A boat, beneath a sunny sky,
Lingering onward dreamily
In an evening of July—

Children three that nestle near,
Eager eye and willing ear,
Pleased a simple tale to hear—

Long has paled that sunny sky;
Echoes fade and memories die;
Autumn frosts have slain July.

Still she haunts me, phantomwise,
Alice moving under skies
Never seen by waking eyes.

Children yet, the tale to hear,
Eager eye and willing ear,
Lovingly shall nestle near.

In a Wonderland they lie,
Dreaming as the days go by,
Dreaming as the summers die

Ever drifting down the stream—
Lingering in the golden gleam—
Life, what is it but a dream?

—Lewis Carroll

Alice and the Pack of Cards by Arthur Rackham

I have never felt an overwhelming attraction to Alice in Wonderland or Through the Looking-Glass. I saw the Disney mash-up and remember pieces of it: a blond in a blue dress, a purple cat, cute hedgehogs. I saw Lookingglass Alice in Chicago, where it became a fun circus-piece with a thinned-out narrative. I was only moderately intrigued by the previews for the new Tim Burton version. And yet I find myself reading Carroll’s books for the first time (putting Sherlock Holmes on hold) because one of our second-years is creating a movement/music/theatrical something and she needs a dramaturg/writer.

I am captivated by the nonsense and, contrariwise, the darkness of these tales. The dream and the fever-dream. Of course I love the wordplay throughout. I am also hooked by helping to figure out how we make our take different. How is it NOT Alice in Wonderland, Babes in Toyland, The Wizard of Oz, The Matrix, Pan’s Labyrinth. What is the story that takes elements from these without rehashing the same idea? My collaborator, Marisa’s, concept is grounded in the idea that Alice’s wonderland is psychological. Just as I found myself doing for Isaac, the little boy in Demons, I find myself writing a journal from Alice’s perspective. What is Alice’s distorted perspective of the world? How is it different from ours? From her parents?

I am getting a late start in this, having joined the project well after Marisa and the actors. I don’t need to do a lot of research. My dad taught me during Demons that what I was calling psychosis was more of a metaphor for psychosis as my characters weren’t suffering from any one diagnosable disorder. Starting with this knowledge this time is freeing and a time saver.  I am not interested in what Alice has, and I don’t want the audience to be either. My Alice’s psychosis is more of a unappreciated superpower. The research I am interested in is The Icarus Project, something I have only heard about and even as I link this I have not read their site. At the heart of what we are creating isn’t the question, To drug or not to drug. It is, How do we listen and understand one another?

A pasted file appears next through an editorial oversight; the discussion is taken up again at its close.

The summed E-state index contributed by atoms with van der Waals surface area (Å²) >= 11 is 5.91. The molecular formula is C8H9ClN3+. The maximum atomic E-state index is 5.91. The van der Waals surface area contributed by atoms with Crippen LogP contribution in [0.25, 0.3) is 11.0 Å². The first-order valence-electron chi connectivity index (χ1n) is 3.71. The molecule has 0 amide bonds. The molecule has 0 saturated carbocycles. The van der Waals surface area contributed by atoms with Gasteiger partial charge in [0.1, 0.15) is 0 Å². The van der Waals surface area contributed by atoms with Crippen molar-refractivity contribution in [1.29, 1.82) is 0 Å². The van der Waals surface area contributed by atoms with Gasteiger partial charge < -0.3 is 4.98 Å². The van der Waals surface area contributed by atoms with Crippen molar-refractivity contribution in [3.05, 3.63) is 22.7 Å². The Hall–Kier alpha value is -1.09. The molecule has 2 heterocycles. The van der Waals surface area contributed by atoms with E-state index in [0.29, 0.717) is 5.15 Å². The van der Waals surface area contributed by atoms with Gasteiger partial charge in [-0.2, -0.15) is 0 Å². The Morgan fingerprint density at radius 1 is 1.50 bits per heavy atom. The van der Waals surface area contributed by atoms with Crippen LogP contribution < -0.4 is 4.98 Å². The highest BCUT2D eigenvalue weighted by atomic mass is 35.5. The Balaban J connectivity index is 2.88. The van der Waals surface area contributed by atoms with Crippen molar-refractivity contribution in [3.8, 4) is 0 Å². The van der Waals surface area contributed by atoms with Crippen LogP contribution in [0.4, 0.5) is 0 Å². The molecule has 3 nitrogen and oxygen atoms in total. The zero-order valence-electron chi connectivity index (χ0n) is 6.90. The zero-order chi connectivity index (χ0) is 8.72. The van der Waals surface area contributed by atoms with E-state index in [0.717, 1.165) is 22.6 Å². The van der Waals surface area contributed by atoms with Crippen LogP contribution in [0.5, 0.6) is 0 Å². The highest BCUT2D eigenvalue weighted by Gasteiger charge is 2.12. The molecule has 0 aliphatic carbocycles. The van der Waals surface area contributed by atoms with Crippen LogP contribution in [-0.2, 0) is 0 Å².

One thought on “whataboutwhatALICEsaw

  1. A tacky relic from a youth I’m still misspending: http://en.wikipedia.org/wiki/American_McGee%27s_Alice

    The guy who designed Doom and Quake decided to take the Alice in Wonderland story and set it within a tormented, asylum-bound Alice’s imagination. Technically she’s fighting her own inner demons, but since that makes for a lousy video game (“we’re going to beat this level’s boss through the power of self-affirmation!”) you hack up their physical manifestations instead.

    Not exactly what you’re writing about–not even really that close–but close enough that I was reminded of a game I played a decade ago.

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